Florida oil drilling special session abruptly ends with no vote

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July 21, 2010

TALLAHASSEE, Florida: After months of discussion, the special session ended the very day that it started. After less than 50 minutes from convening the House voted 67-44 to adjourn the session.[1] The Senate voted 18-16 to adjourn.[2] The session, called for by Gov. Charlie Crist, was arranged to discuss and vote on referring a constitutional amendment to the 2010 general election ballot.

The proposed Oil Drilling Ban Amendment called for permanently ending efforts to open Florida's near-shore waters to oil and gas exploration. The measure was developed following the 2010 explosion on an oil drilling rig that lead to a massive oil spill in the Gulf of Mexico. Some called the measure redundant because a statewide law currently exists that doesn't allow oil drilling between three to 10 miles offshore. Others, however, called it necessary.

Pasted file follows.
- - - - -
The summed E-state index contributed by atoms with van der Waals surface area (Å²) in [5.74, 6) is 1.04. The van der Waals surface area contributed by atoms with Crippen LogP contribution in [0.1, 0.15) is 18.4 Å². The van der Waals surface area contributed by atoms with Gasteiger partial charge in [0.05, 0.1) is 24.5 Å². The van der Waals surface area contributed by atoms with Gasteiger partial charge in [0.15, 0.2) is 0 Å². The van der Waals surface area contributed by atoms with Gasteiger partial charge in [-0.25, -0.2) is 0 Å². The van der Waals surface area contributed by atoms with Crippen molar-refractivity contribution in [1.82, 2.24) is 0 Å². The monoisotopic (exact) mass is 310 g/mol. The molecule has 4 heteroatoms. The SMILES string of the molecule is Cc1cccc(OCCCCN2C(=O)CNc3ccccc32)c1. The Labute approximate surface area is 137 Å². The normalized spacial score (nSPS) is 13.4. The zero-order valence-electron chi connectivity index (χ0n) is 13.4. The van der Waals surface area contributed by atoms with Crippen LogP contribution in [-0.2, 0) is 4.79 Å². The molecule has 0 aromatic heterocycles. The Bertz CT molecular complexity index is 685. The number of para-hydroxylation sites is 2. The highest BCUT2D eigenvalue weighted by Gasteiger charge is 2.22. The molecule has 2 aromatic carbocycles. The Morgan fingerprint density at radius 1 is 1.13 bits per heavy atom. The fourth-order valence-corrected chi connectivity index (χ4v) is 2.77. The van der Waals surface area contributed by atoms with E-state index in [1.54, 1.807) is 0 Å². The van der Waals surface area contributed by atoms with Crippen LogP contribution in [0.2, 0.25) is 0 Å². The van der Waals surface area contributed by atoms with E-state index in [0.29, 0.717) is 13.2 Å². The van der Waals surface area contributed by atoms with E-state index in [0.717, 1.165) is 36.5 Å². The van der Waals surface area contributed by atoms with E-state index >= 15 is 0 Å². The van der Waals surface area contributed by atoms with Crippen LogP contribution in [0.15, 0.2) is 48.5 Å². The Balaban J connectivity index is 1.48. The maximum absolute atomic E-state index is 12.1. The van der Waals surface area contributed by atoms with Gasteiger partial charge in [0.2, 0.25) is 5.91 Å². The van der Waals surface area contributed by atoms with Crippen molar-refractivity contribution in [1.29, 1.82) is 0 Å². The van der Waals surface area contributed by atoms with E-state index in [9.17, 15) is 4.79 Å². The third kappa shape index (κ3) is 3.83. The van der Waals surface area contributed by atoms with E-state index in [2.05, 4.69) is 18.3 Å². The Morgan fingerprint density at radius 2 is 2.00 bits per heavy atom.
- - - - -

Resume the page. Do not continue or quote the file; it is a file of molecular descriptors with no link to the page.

In reaction to the votes by the legislature to end the session, Gov. Crist said, "I am significantly disappointed for the people of Florida...I call this legislature the do-nothing legislature. And I'm going to give them hell for it." Additionally, Crist said that he does not plan to call the legislature back for a second special session. It is reported that the next attempt for a drilling ban amendment may not be until the 2012 ballot.[3]

Of the decision to adjourn the session, House Speaker Larry Cretul said, "The fact remains that he has called us here at the last possible moment to consider a constitutional amendment for which he never proposed language and permitted far too little time for reflection and review. That is a terrible way to propose constitutional changes." According to reports, Cretul and Senate President Jeffrey Atwater planned to review the oil spill situation in the Gulf and planned to convene later in 2010.[4]

See also

Ballotpedia News

Proposed ballot measures that were not on a ballot Florida Oil Drilling Ban Amendment (2010)

References